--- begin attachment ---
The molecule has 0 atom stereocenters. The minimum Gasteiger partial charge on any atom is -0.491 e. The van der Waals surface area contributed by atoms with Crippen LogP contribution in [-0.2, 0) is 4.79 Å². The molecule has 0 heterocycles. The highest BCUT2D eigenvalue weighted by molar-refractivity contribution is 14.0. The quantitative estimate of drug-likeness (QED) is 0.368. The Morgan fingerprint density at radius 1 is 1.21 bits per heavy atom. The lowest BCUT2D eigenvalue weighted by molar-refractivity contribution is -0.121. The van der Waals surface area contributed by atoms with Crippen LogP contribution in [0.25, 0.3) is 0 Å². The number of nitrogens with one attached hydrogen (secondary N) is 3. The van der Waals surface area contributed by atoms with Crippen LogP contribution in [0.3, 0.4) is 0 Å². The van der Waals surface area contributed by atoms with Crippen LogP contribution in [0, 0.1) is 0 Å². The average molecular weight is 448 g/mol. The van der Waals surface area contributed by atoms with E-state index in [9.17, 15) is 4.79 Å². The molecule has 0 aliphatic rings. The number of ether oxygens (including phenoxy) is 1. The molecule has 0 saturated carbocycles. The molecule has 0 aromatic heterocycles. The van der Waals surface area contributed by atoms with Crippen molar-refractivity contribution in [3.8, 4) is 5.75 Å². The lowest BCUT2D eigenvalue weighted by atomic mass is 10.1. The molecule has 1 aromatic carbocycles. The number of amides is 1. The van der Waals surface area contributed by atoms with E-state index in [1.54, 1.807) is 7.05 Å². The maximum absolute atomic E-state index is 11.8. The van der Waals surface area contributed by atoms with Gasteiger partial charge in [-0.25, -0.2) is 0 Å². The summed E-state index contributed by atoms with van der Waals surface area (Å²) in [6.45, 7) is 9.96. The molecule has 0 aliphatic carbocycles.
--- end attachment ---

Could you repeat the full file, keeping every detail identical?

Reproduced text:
The molecule has 0 atom stereocenters. The minimum Gasteiger partial charge on any atom is -0.491 e. The van der Waals surface area contributed by atoms with Crippen LogP contribution in [-0.2, 0) is 4.79 Å². The molecule has 0 heterocycles. The highest BCUT2D eigenvalue weighted by molar-refractivity contribution is 14.0. The quantitative estimate of drug-likeness (QED) is 0.368. The Morgan fingerprint density at radius 1 is 1.21 bits per heavy atom. The lowest BCUT2D eigenvalue weighted by molar-refractivity contribution is -0.121. The van der Waals surface area contributed by atoms with Crippen LogP contribution in [0.25, 0.3) is 0 Å². The number of nitrogens with one attached hydrogen (secondary N) is 3. The van der Waals surface area contributed by atoms with Crippen LogP contribution in [0.3, 0.4) is 0 Å². The van der Waals surface area contributed by atoms with Crippen LogP contribution in [0, 0.1) is 0 Å². The average molecular weight is 448 g/mol. The van der Waals surface area contributed by atoms with E-state index in [9.17, 15) is 4.79 Å². The molecule has 0 aliphatic rings. The number of ether oxygens (including phenoxy) is 1. The molecule has 0 saturated carbocycles. The molecule has 0 aromatic heterocycles. The van der Waals surface area contributed by atoms with Crippen molar-refractivity contribution in [3.8, 4) is 5.75 Å². The lowest BCUT2D eigenvalue weighted by atomic mass is 10.1. The molecule has 1 aromatic carbocycles. The number of amides is 1. The van der Waals surface area contributed by atoms with E-state index in [1.54, 1.807) is 7.05 Å². The maximum absolute atomic E-state index is 11.8. The van der Waals surface area contributed by atoms with Gasteiger partial charge in [-0.25, -0.2) is 0 Å². The summed E-state index contributed by atoms with van der Waals surface area (Å²) in [6.45, 7) is 9.96. The molecule has 0 aliphatic carbocycles.